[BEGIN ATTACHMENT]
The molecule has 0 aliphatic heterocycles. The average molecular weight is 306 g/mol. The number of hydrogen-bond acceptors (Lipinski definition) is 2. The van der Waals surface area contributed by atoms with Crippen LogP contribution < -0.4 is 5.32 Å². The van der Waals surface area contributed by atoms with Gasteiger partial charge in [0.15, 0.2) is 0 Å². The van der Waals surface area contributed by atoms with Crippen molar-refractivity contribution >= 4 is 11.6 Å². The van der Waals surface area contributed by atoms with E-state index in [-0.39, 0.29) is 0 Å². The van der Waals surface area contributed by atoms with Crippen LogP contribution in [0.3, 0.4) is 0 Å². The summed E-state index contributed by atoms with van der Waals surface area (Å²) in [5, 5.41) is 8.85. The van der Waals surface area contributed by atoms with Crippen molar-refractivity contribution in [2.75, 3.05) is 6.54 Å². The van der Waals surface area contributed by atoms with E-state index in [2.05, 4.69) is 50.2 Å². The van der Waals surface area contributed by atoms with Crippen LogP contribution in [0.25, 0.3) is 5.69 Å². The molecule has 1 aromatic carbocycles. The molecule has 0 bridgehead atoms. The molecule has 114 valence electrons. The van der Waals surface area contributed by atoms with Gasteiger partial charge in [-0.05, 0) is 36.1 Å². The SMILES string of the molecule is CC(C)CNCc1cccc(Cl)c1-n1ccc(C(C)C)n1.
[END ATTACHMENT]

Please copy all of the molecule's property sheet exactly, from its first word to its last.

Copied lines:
The molecule has 0 aliphatic heterocycles. The average molecular weight is 306 g/mol. The number of hydrogen-bond acceptors (Lipinski definition) is 2. The van der Waals surface area contributed by atoms with Crippen LogP contribution < -0.4 is 5.32 Å². The van der Waals surface area contributed by atoms with Gasteiger partial charge in [0.15, 0.2) is 0 Å². The van der Waals surface area contributed by atoms with Crippen molar-refractivity contribution >= 4 is 11.6 Å². The van der Waals surface area contributed by atoms with E-state index in [-0.39, 0.29) is 0 Å². The van der Waals surface area contributed by atoms with Crippen LogP contribution in [0.3, 0.4) is 0 Å². The summed E-state index contributed by atoms with van der Waals surface area (Å²) in [5, 5.41) is 8.85. The van der Waals surface area contributed by atoms with Crippen molar-refractivity contribution in [2.75, 3.05) is 6.54 Å². The van der Waals surface area contributed by atoms with E-state index in [2.05, 4.69) is 50.2 Å². The van der Waals surface area contributed by atoms with Crippen LogP contribution in [0.25, 0.3) is 5.69 Å². The molecule has 1 aromatic carbocycles. The molecule has 0 bridgehead atoms. The molecule has 114 valence electrons. The van der Waals surface area contributed by atoms with Gasteiger partial charge in [-0.05, 0) is 36.1 Å². The SMILES string of the molecule is CC(C)CNCc1cccc(Cl)c1-n1ccc(C(C)C)n1.